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After the World War I, many of post-war aircraft found their way into barnstorming, a very popular form of entertainment back in the 1920s. Pilots would entertain crowds with crazy stunts and breathtaking displays of aerial maneuvers. Being the daredevil she was, Gladys joined in on the fun first as a parachute jumper and later as an aerial performer.

Four people standing next to an aircraft, looking up
Gladys Roy (third from the left), American barnstormer and aerial performer.

Keeping the masses entertained was a tough gig. Inventing new, exciting, and head-spinning tricks was at the heart of what Gladys did. She was brilliant at coming up with new performances that captured the attention of her audiences. Some of her most famous stunts included walking blindfolded across the wing of a Curtiss JN-4, dancing the Charleston mid-flight, and even playing a tennis match (though no tennis balls were involved for obvious reasons).

First woman pilot to work at an airline

With so many female pilots achieving amazing feats throughout aviation history, when it comes to commercial aviation, the story is a tad bit different. Commercial aviation in general became somewhere as popular as today well into the 1950s, so there is no surprise that female pilots made their way onto airlines later.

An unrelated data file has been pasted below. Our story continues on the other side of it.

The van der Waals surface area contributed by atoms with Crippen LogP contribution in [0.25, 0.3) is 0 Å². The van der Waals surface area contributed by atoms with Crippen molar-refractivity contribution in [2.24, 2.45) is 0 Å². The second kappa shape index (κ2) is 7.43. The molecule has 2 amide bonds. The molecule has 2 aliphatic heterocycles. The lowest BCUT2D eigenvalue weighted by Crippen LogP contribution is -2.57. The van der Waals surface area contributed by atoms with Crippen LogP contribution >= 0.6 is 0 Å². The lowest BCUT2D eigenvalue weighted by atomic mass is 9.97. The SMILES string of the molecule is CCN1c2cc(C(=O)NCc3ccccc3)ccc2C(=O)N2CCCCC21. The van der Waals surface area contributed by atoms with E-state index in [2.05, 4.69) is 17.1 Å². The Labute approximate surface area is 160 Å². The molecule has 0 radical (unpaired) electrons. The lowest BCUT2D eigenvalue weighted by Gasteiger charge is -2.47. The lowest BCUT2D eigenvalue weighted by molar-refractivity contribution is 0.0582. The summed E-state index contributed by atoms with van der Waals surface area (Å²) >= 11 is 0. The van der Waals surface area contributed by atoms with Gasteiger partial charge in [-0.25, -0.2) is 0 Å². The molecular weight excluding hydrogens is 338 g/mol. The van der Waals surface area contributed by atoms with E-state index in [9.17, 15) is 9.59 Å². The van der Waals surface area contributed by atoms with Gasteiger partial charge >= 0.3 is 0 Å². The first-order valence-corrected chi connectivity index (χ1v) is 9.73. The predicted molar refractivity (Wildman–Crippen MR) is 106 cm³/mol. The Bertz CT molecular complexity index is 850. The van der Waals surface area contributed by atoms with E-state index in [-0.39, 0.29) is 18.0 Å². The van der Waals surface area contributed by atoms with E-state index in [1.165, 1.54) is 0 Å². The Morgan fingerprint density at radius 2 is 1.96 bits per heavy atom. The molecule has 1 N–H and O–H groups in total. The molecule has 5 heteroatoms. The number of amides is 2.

Turi Widerøe in a cockpit of a commercial aircraft
Turi Widerøe at the helm of a commercial aircraft.

From what is known, the first woman to work as a commercial airline pilot for a major airline in the Western world was Turi Widerøe, a Norwegian pilot. She earned her commercial pilot’s license in 1965 and before joining the Scandinavian Airlines System (SAS), she flew for a regional airline. In 1969 she started flying for SAS on a Convair CV-440 Metropolitan as a First Officer. Later, she was promoted to Captain and flew the Caravelle and Douglas DC-9 jet airliners.

Bottom line

While Amelia Earhart undoubtedly deserves her place in the aviation records, many other female pilots—and aerial performers—have, too, achieved some extraordinary things throughout aviation history, and continue to do so to this day. So, the next time someone asks you to name a woman pilot other than Earhart, you have five new names and memorable nuggets of information to share!